Digestive Enzymes Supplement Review

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Digestive Enzymes
  Evaluated for:
Effectiveness Rating Effectiveness Rating
Pain conditions
+1 (Slight Evidence)
Dyspepsia & Reflux
+1 (Slight Evidence)
Pancreatic insufficiency
+1 (Slight Evidence)

PRO

  • Digestive enzymes help the body to digest the proteins in food. The enzymes trypsin and chymotrypsin occur naturally in the body, and can be extracted from the pancreas of animals. Or papain and bromelain can be obtained from foods like papaya and pineapple.
  • Digestive enzymes (phlogenzym) have anti-inflammatory and analgesic properties. They seem to reduce pain and improve knee function in patients with osteoarthritis.
  • Digestive enzymes (bromelain) reduce inflammation and swelling, and may be a useful addition to other therapies used for sinusitis (such as antibiotics) due to their ability to reduce inflammation and swelling.
  • Proteolytic enzymes are believed to be quite safe.
  • Digestive enzymes are essentially nontoxic, and seldom cause side effects.

CON

  • Occasional side effects may include mild gastrointestinal distress, diarrhea, or allergic reactions.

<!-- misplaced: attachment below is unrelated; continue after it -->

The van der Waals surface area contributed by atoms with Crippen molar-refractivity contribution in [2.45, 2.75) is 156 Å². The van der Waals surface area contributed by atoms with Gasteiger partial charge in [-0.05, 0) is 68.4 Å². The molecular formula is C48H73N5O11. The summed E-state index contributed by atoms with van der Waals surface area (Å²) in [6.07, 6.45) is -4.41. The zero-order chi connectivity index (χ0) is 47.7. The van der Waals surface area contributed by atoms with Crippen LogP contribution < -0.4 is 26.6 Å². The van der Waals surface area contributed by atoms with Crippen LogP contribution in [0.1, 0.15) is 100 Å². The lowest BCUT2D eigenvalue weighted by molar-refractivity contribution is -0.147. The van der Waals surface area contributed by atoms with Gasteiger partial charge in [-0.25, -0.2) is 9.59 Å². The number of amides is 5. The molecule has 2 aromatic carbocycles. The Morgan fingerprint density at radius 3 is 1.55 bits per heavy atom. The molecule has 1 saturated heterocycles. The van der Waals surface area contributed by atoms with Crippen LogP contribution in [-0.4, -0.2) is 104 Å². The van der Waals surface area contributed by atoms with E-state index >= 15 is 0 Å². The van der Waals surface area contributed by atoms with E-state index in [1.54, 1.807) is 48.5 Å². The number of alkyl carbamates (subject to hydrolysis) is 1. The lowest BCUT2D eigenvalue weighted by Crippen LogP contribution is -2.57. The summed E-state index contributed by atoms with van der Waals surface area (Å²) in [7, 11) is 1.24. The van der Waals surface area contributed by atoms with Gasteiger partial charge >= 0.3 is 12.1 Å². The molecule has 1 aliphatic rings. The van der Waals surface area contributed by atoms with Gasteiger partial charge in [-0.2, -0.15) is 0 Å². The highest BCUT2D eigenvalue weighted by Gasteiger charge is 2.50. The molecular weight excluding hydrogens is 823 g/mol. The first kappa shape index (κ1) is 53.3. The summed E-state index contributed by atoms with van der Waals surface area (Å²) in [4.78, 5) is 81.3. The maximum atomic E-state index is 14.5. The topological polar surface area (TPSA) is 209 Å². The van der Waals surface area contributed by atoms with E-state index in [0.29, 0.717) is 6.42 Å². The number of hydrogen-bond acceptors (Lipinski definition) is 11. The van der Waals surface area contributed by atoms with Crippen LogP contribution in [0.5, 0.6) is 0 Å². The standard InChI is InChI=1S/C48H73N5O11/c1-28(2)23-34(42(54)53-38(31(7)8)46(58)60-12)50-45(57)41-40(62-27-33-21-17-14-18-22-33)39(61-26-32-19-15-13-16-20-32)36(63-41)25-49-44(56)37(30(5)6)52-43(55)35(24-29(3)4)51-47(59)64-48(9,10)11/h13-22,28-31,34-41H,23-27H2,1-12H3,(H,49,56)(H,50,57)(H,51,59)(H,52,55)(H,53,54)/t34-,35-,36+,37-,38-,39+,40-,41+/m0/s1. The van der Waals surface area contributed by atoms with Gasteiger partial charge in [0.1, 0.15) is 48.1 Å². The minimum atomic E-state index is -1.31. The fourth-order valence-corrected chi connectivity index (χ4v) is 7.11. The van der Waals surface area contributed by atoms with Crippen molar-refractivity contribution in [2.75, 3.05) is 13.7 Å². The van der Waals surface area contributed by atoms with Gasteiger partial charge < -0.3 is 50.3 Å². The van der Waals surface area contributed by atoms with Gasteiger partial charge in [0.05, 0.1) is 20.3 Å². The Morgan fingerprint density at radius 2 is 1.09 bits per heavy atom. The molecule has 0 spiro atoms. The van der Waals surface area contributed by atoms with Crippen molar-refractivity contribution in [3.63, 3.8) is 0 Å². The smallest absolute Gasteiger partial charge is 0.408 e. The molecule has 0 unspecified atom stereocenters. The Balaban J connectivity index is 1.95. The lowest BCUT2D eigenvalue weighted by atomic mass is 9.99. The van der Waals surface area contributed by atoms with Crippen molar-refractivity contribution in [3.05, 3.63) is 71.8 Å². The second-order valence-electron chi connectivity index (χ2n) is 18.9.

• The digestive enzyme bromelain has possible cross-reactivity and can provoke allergic symptoms in people who are sensitive to wheat, celery, papain, carrot, fennel, cypress pollen, and grass pollen, as well as the plant family that includes ragweed, chrysanthemums, marigolds, daisies, and echinacea. If you are allergic to bromelain, you may find that you are allergic to one or more of these plants, and vice versa.

* *ADVISORY* *
Combining bromelain and papain with blood thinner medicines may further increase the risk of bruising or bleeding. Some of these include aspirin, clopidogrel (Plavix), enoxaparin (Lovenox), heparin, indomethacin (Indocin), and warfarin (Coumadin). Digestive enzymes should be combined with drugs such as heparin or warfarin (coumadin) only with a doctor's supervision. Some evidence suggests that bromelain may increase the absorption of certain antibiotics, namely amoxicillin and tetracycline. Digestive enzymes may also enhance absorption of sedative medicines such as benzodiazepines, so they should not be mixed with sedatives. There is some evidence that pancreatin may interfere with the absorption of folate, a B vitamin.

DOSAGE:This bromelain combination product seems to be comparable in effect to diclofenac, a prescription-strength, anti-inflammatory medicine.

CONCLUSION:We conclude that while bromelain shows some early promise for treating pain conditions, dyspepsia, reflux and pancreatic insufficiency, there is not yet enough evidence for us to recommend its use. If you do elect to try it, please discuss your decision with your doctor, and observe carefully for any changes in your health.

REFERENCES
Proteolytic Enzymes. EBSCO Publishing (2011) 1-8


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